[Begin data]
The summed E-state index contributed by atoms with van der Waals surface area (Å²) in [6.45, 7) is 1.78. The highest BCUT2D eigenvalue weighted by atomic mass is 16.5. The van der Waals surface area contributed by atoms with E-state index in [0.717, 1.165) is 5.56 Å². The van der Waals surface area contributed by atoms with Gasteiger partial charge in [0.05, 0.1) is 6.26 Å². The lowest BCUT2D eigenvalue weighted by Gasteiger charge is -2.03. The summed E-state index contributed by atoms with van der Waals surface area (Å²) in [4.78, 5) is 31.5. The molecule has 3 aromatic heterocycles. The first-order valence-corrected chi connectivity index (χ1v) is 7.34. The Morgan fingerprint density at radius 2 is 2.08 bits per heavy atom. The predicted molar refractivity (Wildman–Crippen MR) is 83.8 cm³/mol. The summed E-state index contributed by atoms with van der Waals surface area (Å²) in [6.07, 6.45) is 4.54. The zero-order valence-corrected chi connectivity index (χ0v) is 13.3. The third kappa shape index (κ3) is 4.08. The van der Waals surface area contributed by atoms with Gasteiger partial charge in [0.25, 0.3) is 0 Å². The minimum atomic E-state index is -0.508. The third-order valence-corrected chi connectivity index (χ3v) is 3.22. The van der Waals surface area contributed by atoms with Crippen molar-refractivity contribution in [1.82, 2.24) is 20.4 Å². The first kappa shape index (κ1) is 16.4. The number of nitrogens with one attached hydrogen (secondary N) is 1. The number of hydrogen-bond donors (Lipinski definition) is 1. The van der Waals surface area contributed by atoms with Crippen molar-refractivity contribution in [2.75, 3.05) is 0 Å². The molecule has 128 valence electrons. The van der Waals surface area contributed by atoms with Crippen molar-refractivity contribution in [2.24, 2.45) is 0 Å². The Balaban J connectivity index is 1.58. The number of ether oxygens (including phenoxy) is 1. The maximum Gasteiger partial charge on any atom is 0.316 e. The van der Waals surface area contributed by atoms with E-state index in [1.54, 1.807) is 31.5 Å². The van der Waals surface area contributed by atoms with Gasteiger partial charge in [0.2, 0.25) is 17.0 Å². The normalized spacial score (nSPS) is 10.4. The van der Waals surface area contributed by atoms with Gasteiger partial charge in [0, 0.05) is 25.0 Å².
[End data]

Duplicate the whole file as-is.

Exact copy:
The summed E-state index contributed by atoms with van der Waals surface area (Å²) in [6.45, 7) is 1.78. The highest BCUT2D eigenvalue weighted by atomic mass is 16.5. The van der Waals surface area contributed by atoms with E-state index in [0.717, 1.165) is 5.56 Å². The van der Waals surface area contributed by atoms with Gasteiger partial charge in [0.05, 0.1) is 6.26 Å². The lowest BCUT2D eigenvalue weighted by Gasteiger charge is -2.03. The summed E-state index contributed by atoms with van der Waals surface area (Å²) in [4.78, 5) is 31.5. The molecule has 3 aromatic heterocycles. The first-order valence-corrected chi connectivity index (χ1v) is 7.34. The Morgan fingerprint density at radius 2 is 2.08 bits per heavy atom. The predicted molar refractivity (Wildman–Crippen MR) is 83.8 cm³/mol. The summed E-state index contributed by atoms with van der Waals surface area (Å²) in [6.07, 6.45) is 4.54. The zero-order valence-corrected chi connectivity index (χ0v) is 13.3. The third kappa shape index (κ3) is 4.08. The van der Waals surface area contributed by atoms with Gasteiger partial charge in [0.25, 0.3) is 0 Å². The minimum atomic E-state index is -0.508. The third-order valence-corrected chi connectivity index (χ3v) is 3.22. The van der Waals surface area contributed by atoms with Crippen molar-refractivity contribution in [1.82, 2.24) is 20.4 Å². The first kappa shape index (κ1) is 16.4. The number of nitrogens with one attached hydrogen (secondary N) is 1. The number of hydrogen-bond donors (Lipinski definition) is 1. The van der Waals surface area contributed by atoms with Crippen molar-refractivity contribution in [2.75, 3.05) is 0 Å². The molecule has 128 valence electrons. The van der Waals surface area contributed by atoms with Crippen molar-refractivity contribution in [2.24, 2.45) is 0 Å². The Balaban J connectivity index is 1.58. The number of ether oxygens (including phenoxy) is 1. The maximum Gasteiger partial charge on any atom is 0.316 e. The van der Waals surface area contributed by atoms with E-state index in [1.54, 1.807) is 31.5 Å². The van der Waals surface area contributed by atoms with Gasteiger partial charge in [0.2, 0.25) is 17.0 Å². The normalized spacial score (nSPS) is 10.4. The van der Waals surface area contributed by atoms with Gasteiger partial charge in [0, 0.05) is 25.0 Å².